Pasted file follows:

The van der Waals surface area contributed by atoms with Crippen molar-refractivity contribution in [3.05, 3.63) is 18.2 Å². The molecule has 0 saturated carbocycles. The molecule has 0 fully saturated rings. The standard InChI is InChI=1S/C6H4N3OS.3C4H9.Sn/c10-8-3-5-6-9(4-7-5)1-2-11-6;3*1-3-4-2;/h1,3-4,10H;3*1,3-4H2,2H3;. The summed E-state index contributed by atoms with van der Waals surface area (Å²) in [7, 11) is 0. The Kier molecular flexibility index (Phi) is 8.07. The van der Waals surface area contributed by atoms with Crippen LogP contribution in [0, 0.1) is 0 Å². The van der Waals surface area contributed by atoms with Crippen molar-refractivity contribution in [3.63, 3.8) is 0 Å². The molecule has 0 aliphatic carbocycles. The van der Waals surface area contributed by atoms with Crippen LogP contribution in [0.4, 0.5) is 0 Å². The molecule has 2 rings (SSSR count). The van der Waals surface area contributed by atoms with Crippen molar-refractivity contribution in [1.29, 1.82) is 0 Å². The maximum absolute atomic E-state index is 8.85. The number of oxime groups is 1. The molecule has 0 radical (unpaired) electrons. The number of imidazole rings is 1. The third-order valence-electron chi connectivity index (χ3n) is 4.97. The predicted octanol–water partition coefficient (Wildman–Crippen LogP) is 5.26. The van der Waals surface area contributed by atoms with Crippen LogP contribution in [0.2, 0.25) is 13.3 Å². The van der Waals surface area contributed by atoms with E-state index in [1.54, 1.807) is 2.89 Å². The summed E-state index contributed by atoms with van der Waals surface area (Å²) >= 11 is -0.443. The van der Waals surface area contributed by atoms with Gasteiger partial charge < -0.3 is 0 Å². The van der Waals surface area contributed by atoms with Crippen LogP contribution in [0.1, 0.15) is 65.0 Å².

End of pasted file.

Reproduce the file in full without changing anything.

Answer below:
The van der Waals surface area contributed by atoms with Crippen molar-refractivity contribution in [3.05, 3.63) is 18.2 Å². The molecule has 0 saturated carbocycles. The molecule has 0 fully saturated rings. The standard InChI is InChI=1S/C6H4N3OS.3C4H9.Sn/c10-8-3-5-6-9(4-7-5)1-2-11-6;3*1-3-4-2;/h1,3-4,10H;3*1,3-4H2,2H3;. The summed E-state index contributed by atoms with van der Waals surface area (Å²) in [7, 11) is 0. The Kier molecular flexibility index (Phi) is 8.07. The van der Waals surface area contributed by atoms with Crippen LogP contribution in [0, 0.1) is 0 Å². The van der Waals surface area contributed by atoms with Crippen molar-refractivity contribution in [3.63, 3.8) is 0 Å². The molecule has 0 aliphatic carbocycles. The van der Waals surface area contributed by atoms with Crippen LogP contribution in [0.4, 0.5) is 0 Å². The molecule has 2 rings (SSSR count). The van der Waals surface area contributed by atoms with Crippen molar-refractivity contribution in [1.29, 1.82) is 0 Å². The maximum absolute atomic E-state index is 8.85. The number of oxime groups is 1. The molecule has 0 radical (unpaired) electrons. The number of imidazole rings is 1. The third-order valence-electron chi connectivity index (χ3n) is 4.97. The predicted octanol–water partition coefficient (Wildman–Crippen LogP) is 5.26. The van der Waals surface area contributed by atoms with Crippen LogP contribution in [0.2, 0.25) is 13.3 Å². The van der Waals surface area contributed by atoms with E-state index in [1.54, 1.807) is 2.89 Å². The summed E-state index contributed by atoms with van der Waals surface area (Å²) >= 11 is -0.443. The van der Waals surface area contributed by atoms with Gasteiger partial charge < -0.3 is 0 Å². The van der Waals surface area contributed by atoms with Crippen LogP contribution in [0.1, 0.15) is 65.0 Å².